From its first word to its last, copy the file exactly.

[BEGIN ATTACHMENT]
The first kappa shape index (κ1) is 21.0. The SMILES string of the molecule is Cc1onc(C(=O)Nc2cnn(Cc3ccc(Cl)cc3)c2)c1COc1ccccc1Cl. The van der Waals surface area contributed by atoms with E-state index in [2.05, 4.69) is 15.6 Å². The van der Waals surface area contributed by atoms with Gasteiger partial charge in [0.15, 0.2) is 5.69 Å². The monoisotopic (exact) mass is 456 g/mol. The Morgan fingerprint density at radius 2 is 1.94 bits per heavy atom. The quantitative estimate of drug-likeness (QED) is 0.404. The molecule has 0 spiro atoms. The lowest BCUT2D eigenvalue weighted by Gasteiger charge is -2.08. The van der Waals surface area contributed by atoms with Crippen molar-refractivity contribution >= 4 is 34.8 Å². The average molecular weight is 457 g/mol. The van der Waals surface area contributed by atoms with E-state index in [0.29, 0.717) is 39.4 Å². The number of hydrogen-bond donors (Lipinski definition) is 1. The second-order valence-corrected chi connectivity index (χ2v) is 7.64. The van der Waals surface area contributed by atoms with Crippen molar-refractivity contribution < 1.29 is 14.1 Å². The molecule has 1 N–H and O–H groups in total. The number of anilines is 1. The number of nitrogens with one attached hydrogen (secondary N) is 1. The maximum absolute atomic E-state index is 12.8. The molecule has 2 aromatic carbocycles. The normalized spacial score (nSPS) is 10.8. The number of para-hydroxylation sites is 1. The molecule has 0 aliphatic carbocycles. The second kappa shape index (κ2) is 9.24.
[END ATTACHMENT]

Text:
The first kappa shape index (κ1) is 21.0. The SMILES string of the molecule is Cc1onc(C(=O)Nc2cnn(Cc3ccc(Cl)cc3)c2)c1COc1ccccc1Cl. The van der Waals surface area contributed by atoms with E-state index in [2.05, 4.69) is 15.6 Å². The van der Waals surface area contributed by atoms with Gasteiger partial charge in [0.15, 0.2) is 5.69 Å². The monoisotopic (exact) mass is 456 g/mol. The Morgan fingerprint density at radius 2 is 1.94 bits per heavy atom. The quantitative estimate of drug-likeness (QED) is 0.404. The molecule has 0 spiro atoms. The lowest BCUT2D eigenvalue weighted by Gasteiger charge is -2.08. The van der Waals surface area contributed by atoms with Crippen molar-refractivity contribution >= 4 is 34.8 Å². The average molecular weight is 457 g/mol. The van der Waals surface area contributed by atoms with E-state index in [0.29, 0.717) is 39.4 Å². The number of hydrogen-bond donors (Lipinski definition) is 1. The second-order valence-corrected chi connectivity index (χ2v) is 7.64. The van der Waals surface area contributed by atoms with Crippen molar-refractivity contribution < 1.29 is 14.1 Å². The molecule has 1 N–H and O–H groups in total. The number of anilines is 1. The number of nitrogens with one attached hydrogen (secondary N) is 1. The maximum absolute atomic E-state index is 12.8. The molecule has 2 aromatic carbocycles. The normalized spacial score (nSPS) is 10.8. The number of para-hydroxylation sites is 1. The molecule has 0 aliphatic carbocycles. The second kappa shape index (κ2) is 9.24.